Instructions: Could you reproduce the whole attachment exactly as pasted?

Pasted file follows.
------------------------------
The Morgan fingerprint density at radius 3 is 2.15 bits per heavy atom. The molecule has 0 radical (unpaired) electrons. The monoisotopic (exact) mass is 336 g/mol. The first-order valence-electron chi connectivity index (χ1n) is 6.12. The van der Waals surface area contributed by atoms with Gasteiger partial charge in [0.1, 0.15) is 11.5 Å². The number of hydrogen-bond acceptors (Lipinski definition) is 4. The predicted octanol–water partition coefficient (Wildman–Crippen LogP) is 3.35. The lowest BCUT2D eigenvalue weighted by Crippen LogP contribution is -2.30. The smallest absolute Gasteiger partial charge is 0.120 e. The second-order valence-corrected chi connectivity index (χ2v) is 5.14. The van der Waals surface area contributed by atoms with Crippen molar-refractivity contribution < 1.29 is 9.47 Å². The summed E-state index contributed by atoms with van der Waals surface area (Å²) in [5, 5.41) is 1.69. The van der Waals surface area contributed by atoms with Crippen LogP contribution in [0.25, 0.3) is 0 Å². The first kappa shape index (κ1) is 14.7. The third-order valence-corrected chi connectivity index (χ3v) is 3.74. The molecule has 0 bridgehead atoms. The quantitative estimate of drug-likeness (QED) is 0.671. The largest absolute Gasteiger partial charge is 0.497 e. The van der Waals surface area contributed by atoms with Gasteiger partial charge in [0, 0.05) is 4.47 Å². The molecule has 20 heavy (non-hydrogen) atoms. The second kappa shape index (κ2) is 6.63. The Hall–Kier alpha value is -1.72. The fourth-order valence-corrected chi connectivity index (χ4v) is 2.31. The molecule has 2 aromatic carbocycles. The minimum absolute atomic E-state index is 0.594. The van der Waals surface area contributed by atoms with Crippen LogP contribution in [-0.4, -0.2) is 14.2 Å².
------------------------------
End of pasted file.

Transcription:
The Morgan fingerprint density at radius 3 is 2.15 bits per heavy atom. The molecule has 0 radical (unpaired) electrons. The monoisotopic (exact) mass is 336 g/mol. The first-order valence-electron chi connectivity index (χ1n) is 6.12. The van der Waals surface area contributed by atoms with Gasteiger partial charge in [0.1, 0.15) is 11.5 Å². The number of hydrogen-bond acceptors (Lipinski definition) is 4. The predicted octanol–water partition coefficient (Wildman–Crippen LogP) is 3.35. The lowest BCUT2D eigenvalue weighted by Crippen LogP contribution is -2.30. The smallest absolute Gasteiger partial charge is 0.120 e. The second-order valence-corrected chi connectivity index (χ2v) is 5.14. The van der Waals surface area contributed by atoms with Crippen molar-refractivity contribution < 1.29 is 9.47 Å². The summed E-state index contributed by atoms with van der Waals surface area (Å²) in [5, 5.41) is 1.69. The van der Waals surface area contributed by atoms with Crippen LogP contribution in [0.25, 0.3) is 0 Å². The first kappa shape index (κ1) is 14.7. The third-order valence-corrected chi connectivity index (χ3v) is 3.74. The molecule has 0 bridgehead atoms. The quantitative estimate of drug-likeness (QED) is 0.671. The largest absolute Gasteiger partial charge is 0.497 e. The van der Waals surface area contributed by atoms with Gasteiger partial charge in [0, 0.05) is 4.47 Å². The molecule has 20 heavy (non-hydrogen) atoms. The second kappa shape index (κ2) is 6.63. The Hall–Kier alpha value is -1.72. The fourth-order valence-corrected chi connectivity index (χ4v) is 2.31. The molecule has 2 aromatic carbocycles. The minimum absolute atomic E-state index is 0.594. The van der Waals surface area contributed by atoms with Crippen LogP contribution in [-0.4, -0.2) is 14.2 Å².